Mount Sinai’s High-Resolution Imaging Allows Researchers to Identify How an Aggressive Skin Cancer Metastasizes
Researchers at The Tisch Cancer Institute of the Icahn School of Medicine at Mount Sinai collaborated with scientists in Spain to show the mechanisms that cutaneous melanoma, the most aggressive type of skin cancer, activates early on to spark metastasis, according to a study published in Nature. The discovery could lead to early detection of particularly aggressive melanomas, as well as offer a potential target for melanoma treatment.
In this study, an international team led by the Spanish National Cancer Research Centre (CNIO) used a new mouse model, called “MetAlert,” in which mice emit light through bioluminescence when cancer causes a pathogenic activation of lymphatic vessels. Through highly sophisticated high-resolution intravital microscopy carried out at Mount Sinai, researchers detected the mechanisms that melanomas activate very early on to create their own pathways of dissemination, in part through the lymph vessels.
High-resolution intravital microscopy of lymph node metastasis to visualize lymphatic dissemination in real time was performed in The Intravital Core in the Microscopy Core at Mount Sinai led by Javier Bravo-Cordero, PhD, Assistant Professor of Medicine, Hematology, and Medical Oncology at the Icahn School of Medicine. Intravital microscopy is a live and real-time imaging technology that allows researchers to visualize the process of metastasis at the single cell level in affected organs, such as the lymph nodes.
“Intravital imaging technology is opening up new avenues in metastatis research. It allows us to study the process of metastasis at cellular resolution in a living animal,” said Dr. Bravo-Cordero. “These metastasis-visualization techniques are very powerful since they can be adapted to various types of cancer, not only to melanoma, in order to answer fundamental questions in cancer metastasis.”
Mount Sinai’s intravital imaging technology also corroborated CNIO researchers’ finding that a protein called MIDKINE increased the risk of metastasis, making MIDKINE a potential target for therapies and an indicator of how aggressive a patient’s melanoma might be.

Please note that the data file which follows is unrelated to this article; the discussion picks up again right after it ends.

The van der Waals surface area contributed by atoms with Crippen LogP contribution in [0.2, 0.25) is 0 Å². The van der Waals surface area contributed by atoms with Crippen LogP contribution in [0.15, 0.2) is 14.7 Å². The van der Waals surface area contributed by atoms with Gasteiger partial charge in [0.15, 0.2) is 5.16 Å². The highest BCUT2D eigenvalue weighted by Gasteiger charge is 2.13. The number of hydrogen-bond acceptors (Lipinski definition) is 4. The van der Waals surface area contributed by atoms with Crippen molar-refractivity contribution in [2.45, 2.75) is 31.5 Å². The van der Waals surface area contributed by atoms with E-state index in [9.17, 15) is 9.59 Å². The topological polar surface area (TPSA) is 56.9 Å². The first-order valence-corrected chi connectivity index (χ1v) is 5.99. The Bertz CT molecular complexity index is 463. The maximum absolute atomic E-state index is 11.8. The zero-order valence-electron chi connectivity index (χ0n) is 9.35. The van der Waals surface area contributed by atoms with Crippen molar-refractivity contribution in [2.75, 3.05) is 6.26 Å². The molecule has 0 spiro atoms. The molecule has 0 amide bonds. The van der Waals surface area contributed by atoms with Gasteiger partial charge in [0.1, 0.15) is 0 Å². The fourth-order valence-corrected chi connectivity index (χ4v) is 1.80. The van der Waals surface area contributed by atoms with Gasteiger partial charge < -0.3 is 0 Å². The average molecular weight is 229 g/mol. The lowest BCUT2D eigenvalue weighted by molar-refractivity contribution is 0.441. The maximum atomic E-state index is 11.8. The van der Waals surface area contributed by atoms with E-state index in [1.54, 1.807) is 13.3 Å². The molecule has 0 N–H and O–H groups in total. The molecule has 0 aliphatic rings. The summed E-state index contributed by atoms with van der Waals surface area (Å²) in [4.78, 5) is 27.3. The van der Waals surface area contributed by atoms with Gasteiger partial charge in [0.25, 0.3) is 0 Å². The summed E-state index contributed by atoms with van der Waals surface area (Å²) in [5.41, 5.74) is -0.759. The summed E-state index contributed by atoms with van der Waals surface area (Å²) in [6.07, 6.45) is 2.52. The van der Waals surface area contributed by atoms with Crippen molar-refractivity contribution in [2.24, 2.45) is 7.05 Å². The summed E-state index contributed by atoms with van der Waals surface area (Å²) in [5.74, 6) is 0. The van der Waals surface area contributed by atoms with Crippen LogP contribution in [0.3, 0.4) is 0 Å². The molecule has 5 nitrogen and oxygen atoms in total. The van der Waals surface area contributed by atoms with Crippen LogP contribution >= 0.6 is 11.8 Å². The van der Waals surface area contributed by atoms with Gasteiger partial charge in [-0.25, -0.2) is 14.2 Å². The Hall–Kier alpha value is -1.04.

About the Mount Sinai Health System
The Mount Sinai Health System is an integrated health system committed to providing distinguished care, conducting transformative research, and advancing biomedical education. Structured around seven hospital campuses and a single medical school, the Health System has an extensive ambulatory network and a range of inpatient and outpatient services—from community-based facilities to tertiary and quaternary care.
The System includes approximately 7,100 primary and specialty care physicians; 12 joint-venture ambulatory surgery centers; more than 140 ambulatory practices throughout the five boroughs of New York City, Westchester, Long Island, and Florida; and 31 affiliated community health centers. Physicians are affiliated with the renowned Icahn School of Medicine at Mount Sinai, which is ranked among the highest in the nation in National Institutes of Health funding per investigator. The Mount Sinai Hospital is in the "Honor Roll" of best hospitals in America, ranked No. 15 nationally in the 2016-2017 "Best Hospitals" issue of U.S. News & World Report. The Mount Sinai Hospital is also ranked as one of the nation's top 20 hospitals in Geriatrics, Gastroenterology/GI Surgery, Cardiology/Heart Surgery, Diabetes/Endocrinology, Nephrology, Neurology/Neurosurgery, and Ear, Nose & Throat, and is in the top 50 in four other specialties. New York Eye and Ear Infirmary of Mount Sinai is ranked No. 10 nationally for Ophthalmology, while Mount Sinai Beth Israel, Mount Sinai St. Luke's, and Mount Sinai West are ranked regionally. Mount Sinai's Kravis Children's Hospital is ranked in seven out of ten pediatric specialties by U.S. News & World Report in "Best Children's Hospitals."